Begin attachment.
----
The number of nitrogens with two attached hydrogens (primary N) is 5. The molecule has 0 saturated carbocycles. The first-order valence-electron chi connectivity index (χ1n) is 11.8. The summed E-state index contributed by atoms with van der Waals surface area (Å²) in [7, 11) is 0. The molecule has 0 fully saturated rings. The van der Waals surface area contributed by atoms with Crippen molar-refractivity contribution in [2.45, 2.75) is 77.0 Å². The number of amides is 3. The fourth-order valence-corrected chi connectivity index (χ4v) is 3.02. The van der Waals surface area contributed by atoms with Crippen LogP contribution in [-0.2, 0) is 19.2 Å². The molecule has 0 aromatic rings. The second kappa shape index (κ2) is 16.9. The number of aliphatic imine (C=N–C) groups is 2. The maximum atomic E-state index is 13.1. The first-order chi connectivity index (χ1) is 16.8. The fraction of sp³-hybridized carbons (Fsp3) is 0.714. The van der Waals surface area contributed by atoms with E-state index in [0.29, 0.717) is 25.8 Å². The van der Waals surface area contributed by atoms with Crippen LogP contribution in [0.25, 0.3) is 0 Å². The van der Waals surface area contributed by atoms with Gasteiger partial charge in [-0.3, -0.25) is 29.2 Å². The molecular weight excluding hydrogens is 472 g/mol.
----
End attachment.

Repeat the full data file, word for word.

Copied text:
The number of nitrogens with two attached hydrogens (primary N) is 5. The molecule has 0 saturated carbocycles. The first-order valence-electron chi connectivity index (χ1n) is 11.8. The summed E-state index contributed by atoms with van der Waals surface area (Å²) in [7, 11) is 0. The molecule has 0 fully saturated rings. The van der Waals surface area contributed by atoms with Crippen molar-refractivity contribution in [2.45, 2.75) is 77.0 Å². The number of amides is 3. The fourth-order valence-corrected chi connectivity index (χ4v) is 3.02. The van der Waals surface area contributed by atoms with Crippen LogP contribution in [-0.2, 0) is 19.2 Å². The molecule has 0 aromatic rings. The second kappa shape index (κ2) is 16.9. The number of aliphatic imine (C=N–C) groups is 2. The maximum atomic E-state index is 13.1. The first-order chi connectivity index (χ1) is 16.8. The fraction of sp³-hybridized carbons (Fsp3) is 0.714. The van der Waals surface area contributed by atoms with E-state index in [0.29, 0.717) is 25.8 Å². The van der Waals surface area contributed by atoms with Crippen LogP contribution in [0.25, 0.3) is 0 Å². The van der Waals surface area contributed by atoms with Gasteiger partial charge in [-0.3, -0.25) is 29.2 Å². The molecular weight excluding hydrogens is 472 g/mol.